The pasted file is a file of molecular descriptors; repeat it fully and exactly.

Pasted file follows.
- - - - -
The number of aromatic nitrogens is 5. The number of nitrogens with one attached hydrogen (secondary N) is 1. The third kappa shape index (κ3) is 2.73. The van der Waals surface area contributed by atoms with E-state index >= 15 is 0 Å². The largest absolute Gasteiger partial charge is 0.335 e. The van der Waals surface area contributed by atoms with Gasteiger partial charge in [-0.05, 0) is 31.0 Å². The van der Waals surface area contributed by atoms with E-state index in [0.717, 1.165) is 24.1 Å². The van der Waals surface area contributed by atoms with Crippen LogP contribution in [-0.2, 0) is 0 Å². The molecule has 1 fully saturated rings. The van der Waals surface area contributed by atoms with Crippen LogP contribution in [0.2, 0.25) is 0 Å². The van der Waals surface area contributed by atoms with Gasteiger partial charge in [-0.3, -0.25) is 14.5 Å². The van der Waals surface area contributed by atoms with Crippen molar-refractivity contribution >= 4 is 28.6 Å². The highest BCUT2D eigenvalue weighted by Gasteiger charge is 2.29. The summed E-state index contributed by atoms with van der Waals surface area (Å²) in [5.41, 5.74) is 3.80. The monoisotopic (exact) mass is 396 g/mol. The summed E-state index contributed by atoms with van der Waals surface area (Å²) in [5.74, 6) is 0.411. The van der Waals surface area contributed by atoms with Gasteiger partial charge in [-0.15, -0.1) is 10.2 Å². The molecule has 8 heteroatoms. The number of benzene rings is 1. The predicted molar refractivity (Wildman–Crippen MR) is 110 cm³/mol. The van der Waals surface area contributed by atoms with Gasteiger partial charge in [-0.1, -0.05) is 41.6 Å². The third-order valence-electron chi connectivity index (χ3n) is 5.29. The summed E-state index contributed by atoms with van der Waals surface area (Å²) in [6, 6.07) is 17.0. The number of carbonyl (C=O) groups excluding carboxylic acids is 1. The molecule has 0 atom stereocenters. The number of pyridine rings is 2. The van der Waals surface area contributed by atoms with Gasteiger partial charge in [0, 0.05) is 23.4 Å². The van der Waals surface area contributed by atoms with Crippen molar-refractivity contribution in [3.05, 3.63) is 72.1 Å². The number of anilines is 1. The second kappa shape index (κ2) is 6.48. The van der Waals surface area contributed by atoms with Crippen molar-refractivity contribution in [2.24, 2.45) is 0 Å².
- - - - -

The number of aromatic nitrogens is 5. The number of nitrogens with one attached hydrogen (secondary N) is 1. The third kappa shape index (κ3) is 2.73. The van der Waals surface area contributed by atoms with E-state index >= 15 is 0 Å². The largest absolute Gasteiger partial charge is 0.335 e. The van der Waals surface area contributed by atoms with Gasteiger partial charge in [-0.05, 0) is 31.0 Å². The van der Waals surface area contributed by atoms with E-state index in [0.717, 1.165) is 24.1 Å². The van der Waals surface area contributed by atoms with Crippen LogP contribution in [-0.2, 0) is 0 Å². The molecule has 1 fully saturated rings. The van der Waals surface area contributed by atoms with Crippen LogP contribution in [0.2, 0.25) is 0 Å². The van der Waals surface area contributed by atoms with Gasteiger partial charge in [-0.3, -0.25) is 14.5 Å². The van der Waals surface area contributed by atoms with Crippen molar-refractivity contribution >= 4 is 28.6 Å². The highest BCUT2D eigenvalue weighted by Gasteiger charge is 2.29. The summed E-state index contributed by atoms with van der Waals surface area (Å²) in [5.41, 5.74) is 3.80. The monoisotopic (exact) mass is 396 g/mol. The summed E-state index contributed by atoms with van der Waals surface area (Å²) in [5.74, 6) is 0.411. The van der Waals surface area contributed by atoms with Gasteiger partial charge in [-0.15, -0.1) is 10.2 Å². The molecule has 8 heteroatoms. The number of benzene rings is 1. The predicted molar refractivity (Wildman–Crippen MR) is 110 cm³/mol. The van der Waals surface area contributed by atoms with Gasteiger partial charge in [-0.1, -0.05) is 41.6 Å². The third-order valence-electron chi connectivity index (χ3n) is 5.29. The summed E-state index contributed by atoms with van der Waals surface area (Å²) in [6, 6.07) is 17.0. The number of carbonyl (C=O) groups excluding carboxylic acids is 1. The molecule has 0 atom stereocenters. The number of pyridine rings is 2. The van der Waals surface area contributed by atoms with Gasteiger partial charge in [0, 0.05) is 23.4 Å². The van der Waals surface area contributed by atoms with Crippen molar-refractivity contribution in [3.05, 3.63) is 72.1 Å². The number of anilines is 1. The second kappa shape index (κ2) is 6.48. The van der Waals surface area contributed by atoms with Crippen molar-refractivity contribution in [2.24, 2.45) is 0 Å².